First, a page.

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The karambit or kerambit is a small hand-held, curved blade from Indonesia. Called karambit in the Philippines, it is known as a kerambit in both Indonesia and Malaysia. Occasionally it is misspelled in Western literature as "karambit".

As proven by its etymological roots, the kerambit originated in Java where, according to folklore, it was inspired by the claws of big cats. As with most weapons of the region, it was originally an agricultural implement designed to rake roots, gather threshing and plant rice. As it was weaponised, the blade became more curved to maximise cutting potential. Through Indonesia's trade network and close contact with neighbouring countries, the karambit was eventually dispersed through what are now Cambodia, Laos, Malaysia, Myanmar, the Philippines and Thailand.[1]

Culturally the karambit was a subject of condescension in Java because of its history as a weapon of the agrarian peasantry, as opposed to the kesatria (warrior class) who were trained in the keraton or palace. European accounts tell that soldiers in Indonesia were armed with a kris at their waist and a spear in their hands, while the kerambit was used as a last resort when the fighter's other weapons were lost in battle. Nevertheless it was popular among women who would tie the weapon into their hair to be used in self-defense. Even today, silat masters regard it as a feminine weapon. The renowned Bugis warriors of Sulawesi were famous for their embrace of the kerambit. Today it is one of the main weapons of silat and is commonly used in Filipino martial arts as well.

Like its Southeast Asian counterpart, the Indian bagh nakh was purportedly based on tigers' claws and is concealed in the hand. The much simpler kerambit, however, was originally only a miniature sickle, slightly larger than the traditional Javanese rice harvesting knife and has never had the brass knuckle-type projections from either the handle or the pommel, as seen in some of the present day evolutions of the blade. Superficially the kerambit also resembles the jambiyah but there is no connection. The jambiyah was always designed as a weapon and serves as a status marker, often made by skilled artisans and jewelers using precious stones and metals, whereas the kerambit was and still remains an unadorned, modest farmer's implement and useful utility knife.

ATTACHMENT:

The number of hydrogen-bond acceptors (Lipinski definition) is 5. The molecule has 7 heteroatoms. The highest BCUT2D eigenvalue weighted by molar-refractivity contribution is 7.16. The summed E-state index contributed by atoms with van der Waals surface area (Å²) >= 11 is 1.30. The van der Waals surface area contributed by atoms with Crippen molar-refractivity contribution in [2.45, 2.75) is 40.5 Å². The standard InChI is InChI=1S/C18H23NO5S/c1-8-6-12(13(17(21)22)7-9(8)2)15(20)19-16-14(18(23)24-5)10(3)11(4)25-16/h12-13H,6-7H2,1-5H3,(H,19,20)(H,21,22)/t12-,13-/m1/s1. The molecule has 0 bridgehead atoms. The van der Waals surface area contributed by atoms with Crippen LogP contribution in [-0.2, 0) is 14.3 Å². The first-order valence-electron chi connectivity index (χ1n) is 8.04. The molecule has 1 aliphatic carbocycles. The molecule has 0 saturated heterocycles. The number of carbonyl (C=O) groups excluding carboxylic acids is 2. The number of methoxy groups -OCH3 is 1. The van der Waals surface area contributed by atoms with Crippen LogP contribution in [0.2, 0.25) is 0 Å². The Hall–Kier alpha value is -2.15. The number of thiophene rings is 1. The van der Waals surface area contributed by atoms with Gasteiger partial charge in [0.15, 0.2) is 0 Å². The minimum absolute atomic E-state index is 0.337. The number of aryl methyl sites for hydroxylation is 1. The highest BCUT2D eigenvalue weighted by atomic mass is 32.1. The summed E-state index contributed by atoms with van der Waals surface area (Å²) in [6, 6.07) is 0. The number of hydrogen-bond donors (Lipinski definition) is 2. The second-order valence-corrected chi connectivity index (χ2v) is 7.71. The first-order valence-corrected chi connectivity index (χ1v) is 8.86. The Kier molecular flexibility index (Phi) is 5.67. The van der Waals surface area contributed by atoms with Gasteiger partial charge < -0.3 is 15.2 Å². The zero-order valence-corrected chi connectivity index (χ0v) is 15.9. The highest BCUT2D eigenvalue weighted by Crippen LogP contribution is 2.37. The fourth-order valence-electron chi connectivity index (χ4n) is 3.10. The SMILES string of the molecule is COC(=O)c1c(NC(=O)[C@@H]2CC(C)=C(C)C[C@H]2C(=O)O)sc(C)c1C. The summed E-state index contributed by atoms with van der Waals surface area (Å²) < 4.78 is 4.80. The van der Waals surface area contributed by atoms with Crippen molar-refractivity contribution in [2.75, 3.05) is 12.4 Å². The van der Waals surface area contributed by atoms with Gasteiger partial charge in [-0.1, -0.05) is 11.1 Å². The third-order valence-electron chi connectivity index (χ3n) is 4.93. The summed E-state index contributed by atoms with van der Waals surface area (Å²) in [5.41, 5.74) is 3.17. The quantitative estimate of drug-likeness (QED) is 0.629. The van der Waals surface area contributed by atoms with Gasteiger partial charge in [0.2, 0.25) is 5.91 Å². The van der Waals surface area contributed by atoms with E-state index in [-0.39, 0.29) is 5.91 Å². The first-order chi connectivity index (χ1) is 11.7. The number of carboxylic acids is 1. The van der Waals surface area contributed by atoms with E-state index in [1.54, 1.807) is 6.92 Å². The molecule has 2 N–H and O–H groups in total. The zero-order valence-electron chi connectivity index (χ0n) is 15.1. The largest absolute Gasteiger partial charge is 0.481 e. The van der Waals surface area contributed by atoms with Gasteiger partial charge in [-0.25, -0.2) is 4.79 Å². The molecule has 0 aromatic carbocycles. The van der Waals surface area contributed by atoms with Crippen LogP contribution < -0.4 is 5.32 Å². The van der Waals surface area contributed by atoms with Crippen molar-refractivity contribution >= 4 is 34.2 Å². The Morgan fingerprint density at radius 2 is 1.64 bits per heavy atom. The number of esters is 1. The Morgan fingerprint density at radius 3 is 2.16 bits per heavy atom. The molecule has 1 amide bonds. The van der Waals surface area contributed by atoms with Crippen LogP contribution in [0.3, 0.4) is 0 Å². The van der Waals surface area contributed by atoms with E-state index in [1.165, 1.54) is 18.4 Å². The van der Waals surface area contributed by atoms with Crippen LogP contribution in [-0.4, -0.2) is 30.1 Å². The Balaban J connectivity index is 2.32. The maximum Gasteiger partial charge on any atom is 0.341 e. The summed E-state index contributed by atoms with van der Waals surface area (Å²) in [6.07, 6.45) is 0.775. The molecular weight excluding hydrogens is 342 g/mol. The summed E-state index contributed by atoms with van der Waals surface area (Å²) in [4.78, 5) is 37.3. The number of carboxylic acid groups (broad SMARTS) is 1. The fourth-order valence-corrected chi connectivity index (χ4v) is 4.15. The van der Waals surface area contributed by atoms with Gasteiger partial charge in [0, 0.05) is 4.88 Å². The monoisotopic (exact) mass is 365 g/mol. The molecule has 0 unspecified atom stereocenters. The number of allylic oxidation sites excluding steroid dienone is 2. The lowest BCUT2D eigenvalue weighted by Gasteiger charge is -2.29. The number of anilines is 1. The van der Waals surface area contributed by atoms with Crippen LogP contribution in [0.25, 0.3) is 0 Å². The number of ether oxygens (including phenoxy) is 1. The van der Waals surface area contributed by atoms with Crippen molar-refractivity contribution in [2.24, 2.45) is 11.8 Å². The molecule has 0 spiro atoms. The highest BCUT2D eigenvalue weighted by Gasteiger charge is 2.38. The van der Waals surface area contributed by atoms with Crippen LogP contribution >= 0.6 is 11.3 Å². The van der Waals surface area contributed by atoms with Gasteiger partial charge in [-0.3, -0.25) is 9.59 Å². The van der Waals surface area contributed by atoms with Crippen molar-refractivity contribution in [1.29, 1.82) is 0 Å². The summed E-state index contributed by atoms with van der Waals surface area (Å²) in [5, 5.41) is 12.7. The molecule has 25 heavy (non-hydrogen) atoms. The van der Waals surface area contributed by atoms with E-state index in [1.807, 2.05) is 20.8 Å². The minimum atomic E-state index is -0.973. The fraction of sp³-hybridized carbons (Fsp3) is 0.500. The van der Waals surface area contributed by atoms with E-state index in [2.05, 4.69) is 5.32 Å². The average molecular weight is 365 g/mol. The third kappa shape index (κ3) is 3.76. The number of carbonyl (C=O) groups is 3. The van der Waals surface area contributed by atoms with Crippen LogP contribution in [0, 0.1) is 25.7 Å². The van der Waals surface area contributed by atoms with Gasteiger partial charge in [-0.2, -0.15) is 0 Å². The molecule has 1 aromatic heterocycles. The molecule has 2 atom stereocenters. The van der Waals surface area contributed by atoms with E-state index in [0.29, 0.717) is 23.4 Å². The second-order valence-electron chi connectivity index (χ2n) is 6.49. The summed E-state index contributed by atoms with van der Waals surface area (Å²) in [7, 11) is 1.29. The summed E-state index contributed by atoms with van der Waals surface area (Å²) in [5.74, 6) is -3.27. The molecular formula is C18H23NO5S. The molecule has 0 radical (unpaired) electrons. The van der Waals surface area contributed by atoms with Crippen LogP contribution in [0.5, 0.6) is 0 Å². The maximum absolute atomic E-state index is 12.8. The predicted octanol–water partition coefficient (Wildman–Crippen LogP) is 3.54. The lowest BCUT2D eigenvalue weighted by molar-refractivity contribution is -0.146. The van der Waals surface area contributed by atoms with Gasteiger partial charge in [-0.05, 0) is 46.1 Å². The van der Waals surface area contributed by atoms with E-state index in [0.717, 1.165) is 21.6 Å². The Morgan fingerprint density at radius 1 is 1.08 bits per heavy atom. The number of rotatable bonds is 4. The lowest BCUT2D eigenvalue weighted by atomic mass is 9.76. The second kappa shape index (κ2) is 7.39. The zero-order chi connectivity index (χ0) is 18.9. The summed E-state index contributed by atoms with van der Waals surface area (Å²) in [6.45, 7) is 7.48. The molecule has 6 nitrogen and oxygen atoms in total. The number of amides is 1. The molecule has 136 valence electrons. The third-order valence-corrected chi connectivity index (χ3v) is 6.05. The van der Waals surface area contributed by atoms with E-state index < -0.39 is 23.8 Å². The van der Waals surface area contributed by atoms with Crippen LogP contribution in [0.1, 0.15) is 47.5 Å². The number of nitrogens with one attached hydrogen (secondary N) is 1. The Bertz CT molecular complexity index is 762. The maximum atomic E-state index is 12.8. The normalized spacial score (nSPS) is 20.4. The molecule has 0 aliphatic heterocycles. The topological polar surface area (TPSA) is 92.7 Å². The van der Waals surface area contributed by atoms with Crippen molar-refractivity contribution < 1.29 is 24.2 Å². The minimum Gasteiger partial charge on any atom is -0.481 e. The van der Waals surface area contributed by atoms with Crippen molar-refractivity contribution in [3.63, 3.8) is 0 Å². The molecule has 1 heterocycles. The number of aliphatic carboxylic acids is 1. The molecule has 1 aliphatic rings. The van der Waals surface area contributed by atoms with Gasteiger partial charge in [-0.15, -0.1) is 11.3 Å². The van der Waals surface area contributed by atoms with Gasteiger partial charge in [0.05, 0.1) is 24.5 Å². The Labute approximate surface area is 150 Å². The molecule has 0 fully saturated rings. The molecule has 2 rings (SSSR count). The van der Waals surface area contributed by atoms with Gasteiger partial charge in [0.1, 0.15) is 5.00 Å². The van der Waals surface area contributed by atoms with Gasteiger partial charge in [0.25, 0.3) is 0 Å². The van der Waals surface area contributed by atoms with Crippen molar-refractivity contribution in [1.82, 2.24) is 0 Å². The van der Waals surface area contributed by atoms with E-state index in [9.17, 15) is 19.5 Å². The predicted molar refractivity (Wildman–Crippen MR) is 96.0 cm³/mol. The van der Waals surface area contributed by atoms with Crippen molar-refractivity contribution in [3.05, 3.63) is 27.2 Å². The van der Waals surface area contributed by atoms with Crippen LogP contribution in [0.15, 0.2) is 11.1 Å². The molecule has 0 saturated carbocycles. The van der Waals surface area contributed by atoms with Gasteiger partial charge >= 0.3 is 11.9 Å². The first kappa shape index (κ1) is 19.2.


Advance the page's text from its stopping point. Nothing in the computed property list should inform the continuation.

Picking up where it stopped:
The weapon is held by inserting the first finger into the hole at the top of the handle so that its blade curves forward from the bottom of the fist. It is primarily used in a slashing or hooking motion. The finger guard makes it difficult to disarm and allows the knife to be maneuvered in the fingers without losing one's grip.

Generally, the short Filipino karambit has found favor in the West with some martial artists because such proponents allege the biomechanics of the weapon allow for more powerful cutting strokes and painful "ripping" wounds, and because its usability is hypothesized as more intuitive, though there continues to be debate about this matter.

There are many regional variants of kerambit. The length of the blade, for example, could vary from one village or blacksmith to another. Some have no finger guard and some feature two blades, one on each side of the handle. Traditional Indonesian forms of kerambit include:

kerambit kuku bima: Bima's nail kerambit, endemic to West Java
kerambit kuku Hanuman: Hanuman's claw kerambit, endemic to West Java
kerambit kuku machan: tiger's claw kerambit, endemic to Sumatra, Central Java and Madura
kerambit Sumbawa: larger, sturdier kerambit made specially for battle. From the Sumba Islands
kerambit Lombok- larger, sturdier kerambit made specially for battle. From Lombok
lawi ayam: chicken's claw, created by the Minang community

Additionally, modern kerambit may have spikes or spurs on the front or rear ricasso, which may be intended for gripping clothing or horse tack, tearing flesh or for injecting a poison, such as the upas.[2]
Modern forms

The modern Western interpretation of the karambit is far removed from the original agricultural tool. They may have folding blades (more dangerous to utilise in agrarian contexts) and finished to very high standard, as opposed to being rudimentary and makeshift. As they are made from expensive materials, the Western variation is beyond the financial means of most South East Asian peasants.

The West has recently found the karambit to be useful for self-defense. Most of those produced in the West for use as weapons are based on the small Filipino variety, which features a short blade and index finger ring. Both fixed blade and folding (generally single-edged) karambit are produced by a number of makers, including Mantis Knives,[3] Emerson Knives,[4] Strider Knives,[5] Spyderco, Cold Steel,[6] Craig Camerer, United Cutlery, Rich Derespina,[7] Cutters Knife and Tool,[8] 5.11 Tactical,[9] Kramer Custom Knives, and Fox Cutlery.[10]

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